I know this is meant to be a concept album. The band themselves say that. It’s based on a short story the lead singer wrote. But it’s not. The lead singer may say that it is, but I politely disagree. Here is an (admittedly non-exhaustive) list of things that concept albums have:

  • Recurring riffs
  • Recurring characters
  • Recurring themes

Listen to “Comatorium”. It does none of these things. I suppose a couple of the songs sound sort of similar; but they would, they’re written by the same band. And maybe a couple of the lyrics concern sadness and beautiful imagery. But so does “Frances The Mute”, and I imagine a lot of their songs. So no, this is not a concept album in any meaningful sense.

To describe the actual music, I’m going to borrow a phrase that came into my head when I first heard L’Via Viaquez, off of “Frances The Mute”. I’ve listenened to a lot of MV since then, and it has not yet become any less true. [quote]. And that has all the advantages and disadvantages you would expect.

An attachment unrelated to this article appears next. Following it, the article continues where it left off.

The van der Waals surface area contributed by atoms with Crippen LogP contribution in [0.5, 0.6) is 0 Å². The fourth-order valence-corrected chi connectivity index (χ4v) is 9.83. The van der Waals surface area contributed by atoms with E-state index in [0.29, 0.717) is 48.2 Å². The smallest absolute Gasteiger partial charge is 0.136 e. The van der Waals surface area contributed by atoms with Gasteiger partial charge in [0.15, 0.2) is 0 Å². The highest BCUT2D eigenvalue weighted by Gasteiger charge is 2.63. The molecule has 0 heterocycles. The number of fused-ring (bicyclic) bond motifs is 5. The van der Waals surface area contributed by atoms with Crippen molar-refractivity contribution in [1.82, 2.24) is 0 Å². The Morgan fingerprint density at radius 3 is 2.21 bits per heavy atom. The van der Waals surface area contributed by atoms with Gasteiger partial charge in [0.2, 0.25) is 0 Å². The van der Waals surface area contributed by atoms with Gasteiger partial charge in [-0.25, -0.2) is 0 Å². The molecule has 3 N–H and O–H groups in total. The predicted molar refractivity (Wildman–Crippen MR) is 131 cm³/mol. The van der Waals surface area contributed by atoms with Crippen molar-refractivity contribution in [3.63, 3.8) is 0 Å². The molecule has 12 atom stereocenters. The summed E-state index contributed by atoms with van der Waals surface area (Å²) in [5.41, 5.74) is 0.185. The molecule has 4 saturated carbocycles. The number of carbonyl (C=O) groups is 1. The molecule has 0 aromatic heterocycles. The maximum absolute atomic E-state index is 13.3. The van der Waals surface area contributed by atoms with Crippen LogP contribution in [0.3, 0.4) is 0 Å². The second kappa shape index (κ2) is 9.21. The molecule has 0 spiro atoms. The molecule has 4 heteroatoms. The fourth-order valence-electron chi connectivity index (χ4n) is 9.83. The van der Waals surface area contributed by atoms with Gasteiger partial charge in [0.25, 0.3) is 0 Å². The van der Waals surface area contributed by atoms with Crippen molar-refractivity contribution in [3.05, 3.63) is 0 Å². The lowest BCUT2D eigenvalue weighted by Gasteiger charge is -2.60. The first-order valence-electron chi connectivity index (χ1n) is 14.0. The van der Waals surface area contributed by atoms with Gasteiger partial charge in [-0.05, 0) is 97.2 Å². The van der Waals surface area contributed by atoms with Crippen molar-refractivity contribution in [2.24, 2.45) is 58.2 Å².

It’s brilliant, and memorable, and highly emotive, but once you’ve heard one song by them, it’s all very predictable. Like radioactive atoms, you don’t know when they’ll decay/change key/bpm/riff. But you know that they’re going to, and it will be almost entirely arbitrary. And that’s really cool! But really predictably weird and cool. Kinda like Lady Gaga *shudder* releasing a song about sex, parties and individualism – it’s par for the course.

Where did it even go?